An inverse of Summer? In Summer, guy is waiting for girl 1, dates girls 2 & 3 in the meantime, when girl 1 finally arrives they don’t stay together. Here a girl is waiting for guy 1, dates guys 2 & 3, when guy 1 finally arrives they stay together. A fairytale true-love/soulmate movie, which seems an odd fit for the series. I was annoyed at the magical ending early on, since I saw it coming a mile away, but had time to prepare for the inevitable, and it’s hard to stay mad when things turn out so nice and deserved. But the characters seemed less real than in Spring and Summer – it felt academic. Maybe some of this is explained by the play-within-the-play, as our characters watch a production of Shakespeare’s Winter’s Tale, which is known for its abrupt happy ending.

Opens with Felicie (Charlotte Very of Blue and Lady and the Duke) and Charles (Frederic van den Driessche of Brisseau’s Exterminating Angels) very much in love. A few years later Charles has disappeared and Felicie is raising their daughter alone. He had the wrong mailing address for her, then both of them moved and they couldn’t find each other. She’s in Paris, dating academic Loic (Herve Fulric of a 1982 Les Miserables) and also her hairdresser boss Maxence (Michel Voletti, lately of The International), but doesn’t really see herself with either. She’s convinced to move away with Max and start their own business in another town, but she quickly decides that her loyalty and love are for Charles, moves back to Paris and runs into him on a bus.

Won some prizes in Berlin, playing alongside La Vie de Boheme, Center Stage, Naked Lunch and big winner Grand Canyon.

Clueless (1995, Amy Heckerling)

In the aftermath of the 100 Great Movies by Female Directors list making the rounds, Katy decided it was time I watched this. She played with her phone through the whole movie.

I thought the slangy dialogue didn’t sound too dated, but that’s probably just because Katy and I still use some of it (because we are old). It turns out Alicia Silverstone was actually fine, and Batman & Robin and Aerosmith videos weren’t adequate vehicles to express her talent. Her costar is Stacey Dash (Damon Wayans’s love interest in Mo’ Money). Plus Paul Rudd, Dan Hedaya, Wallace Shawn, and a bunch of people whose names sound vaguely 1990’s-familiar but I never knew who they were.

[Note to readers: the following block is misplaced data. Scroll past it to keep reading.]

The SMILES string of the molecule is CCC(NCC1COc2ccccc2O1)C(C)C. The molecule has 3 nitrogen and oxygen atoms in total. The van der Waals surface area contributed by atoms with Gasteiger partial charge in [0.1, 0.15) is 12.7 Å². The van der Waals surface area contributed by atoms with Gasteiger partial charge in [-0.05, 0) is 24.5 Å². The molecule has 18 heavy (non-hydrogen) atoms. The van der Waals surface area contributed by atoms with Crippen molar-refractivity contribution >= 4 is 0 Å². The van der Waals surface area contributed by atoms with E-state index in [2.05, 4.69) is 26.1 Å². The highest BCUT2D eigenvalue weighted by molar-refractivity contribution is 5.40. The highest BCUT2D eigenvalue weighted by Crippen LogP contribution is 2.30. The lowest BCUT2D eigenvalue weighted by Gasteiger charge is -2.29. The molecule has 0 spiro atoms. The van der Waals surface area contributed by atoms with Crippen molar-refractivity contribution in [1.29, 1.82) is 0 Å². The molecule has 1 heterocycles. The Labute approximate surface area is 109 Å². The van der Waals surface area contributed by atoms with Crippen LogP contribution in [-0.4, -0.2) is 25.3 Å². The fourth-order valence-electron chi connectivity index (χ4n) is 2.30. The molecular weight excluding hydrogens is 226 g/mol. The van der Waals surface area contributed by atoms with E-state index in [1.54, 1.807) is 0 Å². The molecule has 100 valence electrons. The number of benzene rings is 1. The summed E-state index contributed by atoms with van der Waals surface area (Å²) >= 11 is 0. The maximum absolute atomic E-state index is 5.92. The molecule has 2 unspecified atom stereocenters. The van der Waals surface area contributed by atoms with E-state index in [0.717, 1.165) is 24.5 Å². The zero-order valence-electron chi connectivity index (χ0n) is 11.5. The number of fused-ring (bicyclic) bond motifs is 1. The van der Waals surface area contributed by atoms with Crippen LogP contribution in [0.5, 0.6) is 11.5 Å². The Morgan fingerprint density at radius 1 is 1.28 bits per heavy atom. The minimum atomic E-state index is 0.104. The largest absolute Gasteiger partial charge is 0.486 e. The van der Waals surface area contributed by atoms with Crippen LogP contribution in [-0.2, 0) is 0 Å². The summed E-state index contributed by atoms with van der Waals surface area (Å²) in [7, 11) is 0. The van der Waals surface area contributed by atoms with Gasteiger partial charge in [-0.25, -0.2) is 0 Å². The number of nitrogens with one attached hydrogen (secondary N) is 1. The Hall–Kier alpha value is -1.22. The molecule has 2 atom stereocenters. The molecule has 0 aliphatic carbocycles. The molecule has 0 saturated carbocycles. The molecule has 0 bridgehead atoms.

Now I just need to see Fast Times at Ridgemont High and what, Rock & Roll High School?

Tale of Springtime (1990, Eric Rohmer)

“Simple conversations engender complicated human interactions,” says the IMDB plot description. Copy/paste to every Rohmer film.

Restless Jeanne doesn’t want to stay at her boyfriend’s place while he’s out of town but she has lent her own place to a cousin (wearing major shoulder pads), explains this to random teenage girl Natacha (Florence Darel, Joan the Maid 2) Jeanne meets at a party, ends up coming home with her. Natacha’s busy father (Hugues Quester, a crazy person in City of Pirates) has a nice place in town and another in the country, but young Natacha is usually left alone while he stays at his new girl Eve’s place. So after initial meetings, the rest of the movie is the four of them meeting in various combinations in those two locations. Natacha is not fond of Eve, would like dad to date her new friend Jeanne instead, despite both their protests. It ends the way you would expect a Rohmer movie to end, with the main character making a decision, declaring their values and the reasons for this decision aloud. I don’t know why I love these movies but I do, and am very glad the whole Seasons series is playing Filmstreams this month.

IMDB says no award nominations. Link must be broken.

The Passing (1992, Bill Viola)

Soundtrack is the heavy breathing of a person trying to fall asleep, so the movie segments are dreams, I suppose. Lights, cloth, water, children, landscapes. Some movies are described as journeys, but this is one of the few that actually feels like one.

Some of the low-light video is great. It has a very different look from film, and is something you don’t see often, even though video technology has been everywhere for decades.

Official description says it “juxtaposes personal pictures of his mother’s death with images of his own son’s birth to explore foundational and potent themes of beginnings and endings, the cycle of life and the movement of generations” – I can buy that.